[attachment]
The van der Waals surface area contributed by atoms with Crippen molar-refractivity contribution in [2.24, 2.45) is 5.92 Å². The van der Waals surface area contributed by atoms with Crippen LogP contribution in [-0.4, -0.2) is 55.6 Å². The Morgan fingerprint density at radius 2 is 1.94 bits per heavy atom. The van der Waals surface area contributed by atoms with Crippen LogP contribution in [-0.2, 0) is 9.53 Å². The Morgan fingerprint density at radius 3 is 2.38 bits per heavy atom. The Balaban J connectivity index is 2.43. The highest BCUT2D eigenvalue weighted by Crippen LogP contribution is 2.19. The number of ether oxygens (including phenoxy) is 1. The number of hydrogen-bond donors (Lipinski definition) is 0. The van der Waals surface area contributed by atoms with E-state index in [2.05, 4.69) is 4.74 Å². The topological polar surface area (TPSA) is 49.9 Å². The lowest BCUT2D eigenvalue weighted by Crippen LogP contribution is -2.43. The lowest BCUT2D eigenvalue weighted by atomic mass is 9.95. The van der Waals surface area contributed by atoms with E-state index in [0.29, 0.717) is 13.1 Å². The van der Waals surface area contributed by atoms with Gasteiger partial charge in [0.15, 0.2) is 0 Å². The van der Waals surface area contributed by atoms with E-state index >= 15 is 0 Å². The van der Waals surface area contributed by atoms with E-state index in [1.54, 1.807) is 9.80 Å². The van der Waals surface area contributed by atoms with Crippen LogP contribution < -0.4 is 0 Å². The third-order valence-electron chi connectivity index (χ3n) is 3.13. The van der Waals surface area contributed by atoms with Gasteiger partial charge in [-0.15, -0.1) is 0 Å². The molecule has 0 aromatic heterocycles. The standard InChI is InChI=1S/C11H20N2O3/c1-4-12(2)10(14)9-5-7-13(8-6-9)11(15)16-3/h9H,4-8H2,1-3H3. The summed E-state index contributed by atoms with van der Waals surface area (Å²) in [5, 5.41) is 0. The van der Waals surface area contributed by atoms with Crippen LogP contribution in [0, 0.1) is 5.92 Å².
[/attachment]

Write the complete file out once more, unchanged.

The van der Waals surface area contributed by atoms with Crippen molar-refractivity contribution in [2.24, 2.45) is 5.92 Å². The van der Waals surface area contributed by atoms with Crippen LogP contribution in [-0.4, -0.2) is 55.6 Å². The Morgan fingerprint density at radius 2 is 1.94 bits per heavy atom. The van der Waals surface area contributed by atoms with Crippen LogP contribution in [-0.2, 0) is 9.53 Å². The Morgan fingerprint density at radius 3 is 2.38 bits per heavy atom. The Balaban J connectivity index is 2.43. The highest BCUT2D eigenvalue weighted by Crippen LogP contribution is 2.19. The number of ether oxygens (including phenoxy) is 1. The number of hydrogen-bond donors (Lipinski definition) is 0. The van der Waals surface area contributed by atoms with E-state index in [2.05, 4.69) is 4.74 Å². The topological polar surface area (TPSA) is 49.9 Å². The lowest BCUT2D eigenvalue weighted by Crippen LogP contribution is -2.43. The lowest BCUT2D eigenvalue weighted by atomic mass is 9.95. The van der Waals surface area contributed by atoms with E-state index in [0.29, 0.717) is 13.1 Å². The van der Waals surface area contributed by atoms with Gasteiger partial charge in [0.15, 0.2) is 0 Å². The van der Waals surface area contributed by atoms with E-state index >= 15 is 0 Å². The van der Waals surface area contributed by atoms with E-state index in [1.54, 1.807) is 9.80 Å². The van der Waals surface area contributed by atoms with Crippen LogP contribution < -0.4 is 0 Å². The third-order valence-electron chi connectivity index (χ3n) is 3.13. The van der Waals surface area contributed by atoms with Gasteiger partial charge in [-0.15, -0.1) is 0 Å². The molecule has 0 aromatic heterocycles. The standard InChI is InChI=1S/C11H20N2O3/c1-4-12(2)10(14)9-5-7-13(8-6-9)11(15)16-3/h9H,4-8H2,1-3H3. The summed E-state index contributed by atoms with van der Waals surface area (Å²) in [5, 5.41) is 0. The van der Waals surface area contributed by atoms with Crippen LogP contribution in [0, 0.1) is 5.92 Å².